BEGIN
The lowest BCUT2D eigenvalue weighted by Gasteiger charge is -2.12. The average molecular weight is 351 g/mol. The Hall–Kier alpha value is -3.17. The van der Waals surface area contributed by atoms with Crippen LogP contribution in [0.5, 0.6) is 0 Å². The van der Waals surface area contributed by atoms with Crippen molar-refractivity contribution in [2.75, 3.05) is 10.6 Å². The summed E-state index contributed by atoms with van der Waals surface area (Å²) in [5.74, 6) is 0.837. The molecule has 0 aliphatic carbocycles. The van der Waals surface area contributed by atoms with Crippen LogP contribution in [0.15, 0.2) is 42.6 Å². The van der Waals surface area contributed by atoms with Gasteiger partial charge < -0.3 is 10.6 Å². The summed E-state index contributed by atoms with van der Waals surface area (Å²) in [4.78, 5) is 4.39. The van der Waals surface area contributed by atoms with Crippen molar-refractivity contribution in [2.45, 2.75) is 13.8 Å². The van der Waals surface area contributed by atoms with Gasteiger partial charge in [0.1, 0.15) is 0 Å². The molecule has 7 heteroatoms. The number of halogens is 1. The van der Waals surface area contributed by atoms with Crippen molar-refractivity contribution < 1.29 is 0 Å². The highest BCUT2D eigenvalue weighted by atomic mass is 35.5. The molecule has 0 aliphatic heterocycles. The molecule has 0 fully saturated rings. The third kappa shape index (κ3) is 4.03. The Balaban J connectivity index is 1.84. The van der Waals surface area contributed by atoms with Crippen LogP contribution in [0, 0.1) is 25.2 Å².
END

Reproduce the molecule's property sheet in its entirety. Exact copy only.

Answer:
The lowest BCUT2D eigenvalue weighted by Gasteiger charge is -2.12. The average molecular weight is 351 g/mol. The Hall–Kier alpha value is -3.17. The van der Waals surface area contributed by atoms with Crippen LogP contribution in [0.5, 0.6) is 0 Å². The van der Waals surface area contributed by atoms with Crippen molar-refractivity contribution in [2.75, 3.05) is 10.6 Å². The summed E-state index contributed by atoms with van der Waals surface area (Å²) in [5.74, 6) is 0.837. The molecule has 0 aliphatic carbocycles. The van der Waals surface area contributed by atoms with Crippen LogP contribution in [0.15, 0.2) is 42.6 Å². The van der Waals surface area contributed by atoms with Gasteiger partial charge < -0.3 is 10.6 Å². The summed E-state index contributed by atoms with van der Waals surface area (Å²) in [4.78, 5) is 4.39. The van der Waals surface area contributed by atoms with Crippen molar-refractivity contribution in [2.45, 2.75) is 13.8 Å². The van der Waals surface area contributed by atoms with Gasteiger partial charge in [0.1, 0.15) is 0 Å². The molecule has 7 heteroatoms. The number of halogens is 1. The van der Waals surface area contributed by atoms with Crippen molar-refractivity contribution < 1.29 is 0 Å². The highest BCUT2D eigenvalue weighted by atomic mass is 35.5. The molecule has 0 aliphatic heterocycles. The molecule has 0 fully saturated rings. The third kappa shape index (κ3) is 4.03. The Balaban J connectivity index is 1.84. The van der Waals surface area contributed by atoms with Crippen LogP contribution in [0, 0.1) is 25.2 Å².